Q: During the recent season-ending game between the Dallas Cowboys and the Washington Redskins, I caught a glimpse of a few of the Cowboys cheerleaders on the sideline and found myself a little surprised by the skimpiness of their outfits. I’ve been following the Cowboys for about four decades and have been aware of the cheerleaders for just as long, so I don’t know why I would be all that surprised, but I was. Am I crazy or are those uniforms getting smaller?
Name Withheld, San Antonio
A: The Texanist watched that game, too. He also kept an eye on the game between the Philadelphia Eagles and the New York Giants, who kicked off at the same time that afternoon. As you no doubt recall, the Cowboys (7-8) were facing a do-or-die situation: not only did they need to prevail against the hated Redskins (3-13), they also needed the equally hated Giants (4-11) to defeat the similarly hated Eagles (8-7) in order for Dallas to advance to the playoffs. While the Cowboys fulfilled their end of the bargain, winning handily 47-16, the Giants did not and the Eagles went to the playoffs instead. Season over. Again!
With all of the drama unfolding on the various gridirons that afternoon, the Texanist admits to having not paid much attention to the cheerleaders. He did, though, keep an eye out for the hangdog facial expressions of head coach Jason Garrett, who was, as you know, finally let go after too many seasons on the hotseat. At least he went out with a win, albeit not a Super Bowl win, something he was never able to achieve in his ten years with the team.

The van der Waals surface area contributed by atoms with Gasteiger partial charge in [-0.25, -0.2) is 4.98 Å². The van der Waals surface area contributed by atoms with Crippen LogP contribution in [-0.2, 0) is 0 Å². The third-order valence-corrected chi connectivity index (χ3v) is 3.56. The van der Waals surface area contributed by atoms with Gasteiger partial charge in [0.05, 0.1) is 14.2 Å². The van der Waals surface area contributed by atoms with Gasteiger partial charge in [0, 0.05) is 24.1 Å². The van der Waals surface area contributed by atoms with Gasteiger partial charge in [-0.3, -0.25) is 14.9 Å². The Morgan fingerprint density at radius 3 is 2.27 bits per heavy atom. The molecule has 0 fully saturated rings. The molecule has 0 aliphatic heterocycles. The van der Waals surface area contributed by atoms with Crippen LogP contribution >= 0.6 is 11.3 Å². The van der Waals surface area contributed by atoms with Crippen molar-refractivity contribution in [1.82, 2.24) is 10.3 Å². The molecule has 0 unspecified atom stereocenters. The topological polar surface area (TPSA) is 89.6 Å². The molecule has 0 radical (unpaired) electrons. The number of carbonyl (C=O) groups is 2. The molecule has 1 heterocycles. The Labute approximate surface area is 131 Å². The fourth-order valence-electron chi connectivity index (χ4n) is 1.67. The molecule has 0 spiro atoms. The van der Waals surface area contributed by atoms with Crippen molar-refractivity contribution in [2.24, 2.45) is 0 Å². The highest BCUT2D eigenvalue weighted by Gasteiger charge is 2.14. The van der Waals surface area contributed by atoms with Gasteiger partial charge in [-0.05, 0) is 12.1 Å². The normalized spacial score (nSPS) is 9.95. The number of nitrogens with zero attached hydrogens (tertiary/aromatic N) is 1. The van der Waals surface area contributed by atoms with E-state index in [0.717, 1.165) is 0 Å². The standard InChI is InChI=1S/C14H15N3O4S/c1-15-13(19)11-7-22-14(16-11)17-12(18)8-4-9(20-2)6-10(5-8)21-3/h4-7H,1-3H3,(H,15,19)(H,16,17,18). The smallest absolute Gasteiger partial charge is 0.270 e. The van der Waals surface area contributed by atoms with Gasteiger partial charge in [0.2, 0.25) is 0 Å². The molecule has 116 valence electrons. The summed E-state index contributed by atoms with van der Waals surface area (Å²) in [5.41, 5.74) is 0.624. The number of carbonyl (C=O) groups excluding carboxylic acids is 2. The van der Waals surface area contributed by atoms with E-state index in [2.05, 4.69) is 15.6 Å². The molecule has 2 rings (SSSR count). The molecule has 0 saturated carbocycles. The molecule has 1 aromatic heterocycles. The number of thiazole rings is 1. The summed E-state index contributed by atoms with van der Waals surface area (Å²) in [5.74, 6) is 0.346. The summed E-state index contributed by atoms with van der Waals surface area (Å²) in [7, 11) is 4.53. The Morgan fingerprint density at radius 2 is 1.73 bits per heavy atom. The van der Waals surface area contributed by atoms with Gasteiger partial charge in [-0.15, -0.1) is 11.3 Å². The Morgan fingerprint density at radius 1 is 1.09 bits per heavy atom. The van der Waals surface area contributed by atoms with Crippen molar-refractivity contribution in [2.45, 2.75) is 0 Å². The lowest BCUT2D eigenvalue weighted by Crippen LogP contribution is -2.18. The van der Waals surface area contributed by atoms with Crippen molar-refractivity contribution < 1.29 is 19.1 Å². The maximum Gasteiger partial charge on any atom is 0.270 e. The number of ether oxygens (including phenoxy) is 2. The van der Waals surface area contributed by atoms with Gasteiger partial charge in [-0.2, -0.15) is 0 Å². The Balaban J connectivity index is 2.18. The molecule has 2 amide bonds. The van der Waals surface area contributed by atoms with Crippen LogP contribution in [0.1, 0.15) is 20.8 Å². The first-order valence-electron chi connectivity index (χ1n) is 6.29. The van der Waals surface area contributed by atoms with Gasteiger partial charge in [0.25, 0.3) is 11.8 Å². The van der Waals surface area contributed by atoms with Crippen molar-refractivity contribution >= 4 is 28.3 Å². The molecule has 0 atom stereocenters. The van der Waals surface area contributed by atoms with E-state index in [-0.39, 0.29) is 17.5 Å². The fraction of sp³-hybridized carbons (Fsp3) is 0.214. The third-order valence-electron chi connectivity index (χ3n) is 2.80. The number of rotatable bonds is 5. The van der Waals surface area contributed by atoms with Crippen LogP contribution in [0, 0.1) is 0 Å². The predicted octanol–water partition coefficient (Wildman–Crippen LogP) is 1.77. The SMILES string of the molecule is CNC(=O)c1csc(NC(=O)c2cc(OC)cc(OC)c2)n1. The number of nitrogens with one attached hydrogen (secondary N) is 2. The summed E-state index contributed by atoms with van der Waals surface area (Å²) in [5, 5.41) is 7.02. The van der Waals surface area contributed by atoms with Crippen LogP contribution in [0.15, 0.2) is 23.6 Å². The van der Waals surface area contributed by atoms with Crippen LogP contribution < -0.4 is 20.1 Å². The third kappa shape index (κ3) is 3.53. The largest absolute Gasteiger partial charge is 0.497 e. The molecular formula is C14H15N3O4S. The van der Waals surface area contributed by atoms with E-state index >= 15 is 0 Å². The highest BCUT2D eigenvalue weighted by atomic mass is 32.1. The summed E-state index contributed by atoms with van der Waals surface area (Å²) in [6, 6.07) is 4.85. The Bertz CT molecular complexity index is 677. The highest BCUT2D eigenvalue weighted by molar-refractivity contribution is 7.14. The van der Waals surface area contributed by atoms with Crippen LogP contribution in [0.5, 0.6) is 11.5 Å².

But while it may seem that the Dallas Cowboys’ inability to win even a divisional playoff game has a long history, it’s not nearly as long as the history of the skimpiness of the Dallas Cowboys Cheerleaders’ uniforms. The Cowboys’ bad fortunes go back only 25 years, to 1995, when they won their last Super Bowl. Those iconic Cowboys Cheerleaders’ outfits date all the way back to 1972, when the squad, as we know it today, came into being.
When the team itself was founded in 1960, president and general manager Tex Schramm, who understood football’s potential for spectacle as well as anybody, wanted a special breed of cheerleaders. The cheering duties in those early days were handled by the CowBelles and Beaux, a small coed squad of traditional cheerleaders made up of local high schoolers. On November 5, 1967, though, during a home game—then held at the Cotton Bowl—against the Atlanta Falcons, the notorious Dallas adult entertainer Bubbles Cash turned heads when she made a spectacle of herself by sauntering down a stadium aisle while scantily clad and carrying a pair of cotton candies. Schramm, history tells us, took note of the ruckus.